How does drinking alcohol affect your ability to drive?

| Jun 10, 2021 | OUI |

For many people of various ages in Massachusetts and around the nation, drinking goes hand-in-hand with enjoying themselves socially. It might seem like a harmless activity – until something tragic happens.

Maybe you like to have a few beers while watching a sports event on TV at a local bar. Or you go out to a restaurant for dinner and drinks to celebrate a family member’s wedding anniversary or birthday. You might unwind after a tough day at work by casually downing an alcoholic beverage or two at home to relax.

The issue isn’t simply the drinking itself. It’s the undeniable affect that consuming alcohol has on your mind and body as you continue to drink, then get behind the wheel of a motor vehicle. What you may not realize is that as you keep imbibing, your judgment and ability to react while you are on the road are being diminished by alcohol to the point where you could pose a significant danger to yourself and others.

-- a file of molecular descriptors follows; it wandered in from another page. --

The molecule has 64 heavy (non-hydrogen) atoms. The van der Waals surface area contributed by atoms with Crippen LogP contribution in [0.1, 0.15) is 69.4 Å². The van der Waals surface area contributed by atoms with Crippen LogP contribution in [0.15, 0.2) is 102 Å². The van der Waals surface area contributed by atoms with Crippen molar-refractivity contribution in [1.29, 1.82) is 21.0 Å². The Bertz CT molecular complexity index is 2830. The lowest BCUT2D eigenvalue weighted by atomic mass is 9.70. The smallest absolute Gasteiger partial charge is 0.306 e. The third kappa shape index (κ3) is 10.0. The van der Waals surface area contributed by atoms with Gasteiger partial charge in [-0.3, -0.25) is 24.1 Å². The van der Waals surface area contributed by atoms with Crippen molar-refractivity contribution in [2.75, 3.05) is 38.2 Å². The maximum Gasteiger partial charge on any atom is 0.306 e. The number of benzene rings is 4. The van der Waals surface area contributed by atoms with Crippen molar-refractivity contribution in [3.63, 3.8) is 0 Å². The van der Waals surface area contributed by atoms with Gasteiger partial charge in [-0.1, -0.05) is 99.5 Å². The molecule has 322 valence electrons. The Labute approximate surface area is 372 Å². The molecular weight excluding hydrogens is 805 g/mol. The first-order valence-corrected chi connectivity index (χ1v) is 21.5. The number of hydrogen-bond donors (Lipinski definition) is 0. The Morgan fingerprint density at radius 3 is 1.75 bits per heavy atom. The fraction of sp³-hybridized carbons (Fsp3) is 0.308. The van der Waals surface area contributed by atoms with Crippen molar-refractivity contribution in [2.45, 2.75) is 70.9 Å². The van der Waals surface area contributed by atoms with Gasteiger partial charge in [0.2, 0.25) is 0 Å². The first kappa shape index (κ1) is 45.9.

The statistics about drinking and driving tell a grim story. According to the National Highway Traffic Safety Administration (NHTSA), “Every day, about 28 people in the United States die in drunk-driving crashes — that’s one person every 52 minutes. In 2019, these deaths reached the lowest percentage since 1982 when NHTSA started reporting alcohol data — but still 10,142 people lost their lives.”

What is alcohol’s typical effect on someone?

The NHTSA states that alcohol “reduces the function of the brain, impairing thinking, reasoning and muscle coordination.” There are many ways that drinking even a little can hinder you physically and mentally when you drive.

  • Difficulty concentrating
  • Judgment and vision are not as sharp
  • Reaction time is lessened
  • Coordination becomes tougher

There is legal help available for anyone who is dealing with the consequences of their drinking.